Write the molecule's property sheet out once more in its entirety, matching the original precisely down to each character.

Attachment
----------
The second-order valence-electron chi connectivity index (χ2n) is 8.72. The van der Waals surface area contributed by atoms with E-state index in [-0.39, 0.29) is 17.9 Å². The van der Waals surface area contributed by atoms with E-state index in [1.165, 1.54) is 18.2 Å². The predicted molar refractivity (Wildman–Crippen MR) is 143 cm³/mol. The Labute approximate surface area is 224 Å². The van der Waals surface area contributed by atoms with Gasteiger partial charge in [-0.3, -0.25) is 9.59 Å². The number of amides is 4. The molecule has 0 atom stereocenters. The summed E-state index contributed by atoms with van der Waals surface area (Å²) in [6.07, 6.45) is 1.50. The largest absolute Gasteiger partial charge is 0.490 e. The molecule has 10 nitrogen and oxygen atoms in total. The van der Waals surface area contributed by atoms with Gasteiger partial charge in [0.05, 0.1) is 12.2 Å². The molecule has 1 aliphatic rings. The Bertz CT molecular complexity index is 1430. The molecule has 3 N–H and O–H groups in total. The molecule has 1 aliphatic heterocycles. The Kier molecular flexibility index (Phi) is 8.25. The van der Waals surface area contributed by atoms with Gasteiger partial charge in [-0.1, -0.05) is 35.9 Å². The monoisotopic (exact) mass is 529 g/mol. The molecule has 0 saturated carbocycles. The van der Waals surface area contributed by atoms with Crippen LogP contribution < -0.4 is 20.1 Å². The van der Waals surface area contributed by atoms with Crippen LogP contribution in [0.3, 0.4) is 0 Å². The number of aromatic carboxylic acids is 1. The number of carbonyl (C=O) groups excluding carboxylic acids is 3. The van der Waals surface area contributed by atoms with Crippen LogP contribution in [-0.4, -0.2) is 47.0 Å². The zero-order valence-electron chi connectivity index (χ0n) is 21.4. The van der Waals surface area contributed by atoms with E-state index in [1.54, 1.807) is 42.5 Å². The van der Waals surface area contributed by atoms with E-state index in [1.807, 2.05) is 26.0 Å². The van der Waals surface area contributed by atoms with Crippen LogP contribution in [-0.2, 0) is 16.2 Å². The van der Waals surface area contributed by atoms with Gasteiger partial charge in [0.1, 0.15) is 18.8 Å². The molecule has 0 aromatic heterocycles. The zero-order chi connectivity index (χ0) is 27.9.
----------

The second-order valence-electron chi connectivity index (χ2n) is 8.72. The van der Waals surface area contributed by atoms with E-state index in [-0.39, 0.29) is 17.9 Å². The van der Waals surface area contributed by atoms with E-state index in [1.165, 1.54) is 18.2 Å². The predicted molar refractivity (Wildman–Crippen MR) is 143 cm³/mol. The Labute approximate surface area is 224 Å². The van der Waals surface area contributed by atoms with Gasteiger partial charge in [-0.3, -0.25) is 9.59 Å². The number of amides is 4. The molecule has 0 atom stereocenters. The summed E-state index contributed by atoms with van der Waals surface area (Å²) in [6.07, 6.45) is 1.50. The largest absolute Gasteiger partial charge is 0.490 e. The molecule has 10 nitrogen and oxygen atoms in total. The van der Waals surface area contributed by atoms with Gasteiger partial charge in [0.05, 0.1) is 12.2 Å². The molecule has 1 aliphatic rings. The Bertz CT molecular complexity index is 1430. The molecule has 3 N–H and O–H groups in total. The molecule has 1 aliphatic heterocycles. The Kier molecular flexibility index (Phi) is 8.25. The van der Waals surface area contributed by atoms with Gasteiger partial charge in [-0.1, -0.05) is 35.9 Å². The monoisotopic (exact) mass is 529 g/mol. The molecule has 0 saturated carbocycles. The van der Waals surface area contributed by atoms with Crippen LogP contribution < -0.4 is 20.1 Å². The van der Waals surface area contributed by atoms with Crippen LogP contribution in [0.3, 0.4) is 0 Å². The number of aromatic carboxylic acids is 1. The number of carbonyl (C=O) groups excluding carboxylic acids is 3. The van der Waals surface area contributed by atoms with Crippen LogP contribution in [-0.4, -0.2) is 47.0 Å². The zero-order valence-electron chi connectivity index (χ0n) is 21.4. The van der Waals surface area contributed by atoms with E-state index in [1.54, 1.807) is 42.5 Å². The van der Waals surface area contributed by atoms with E-state index in [1.807, 2.05) is 26.0 Å². The van der Waals surface area contributed by atoms with Crippen LogP contribution in [-0.2, 0) is 16.2 Å². The van der Waals surface area contributed by atoms with Gasteiger partial charge in [0.1, 0.15) is 18.8 Å². The molecule has 0 aromatic heterocycles. The zero-order chi connectivity index (χ0) is 27.9.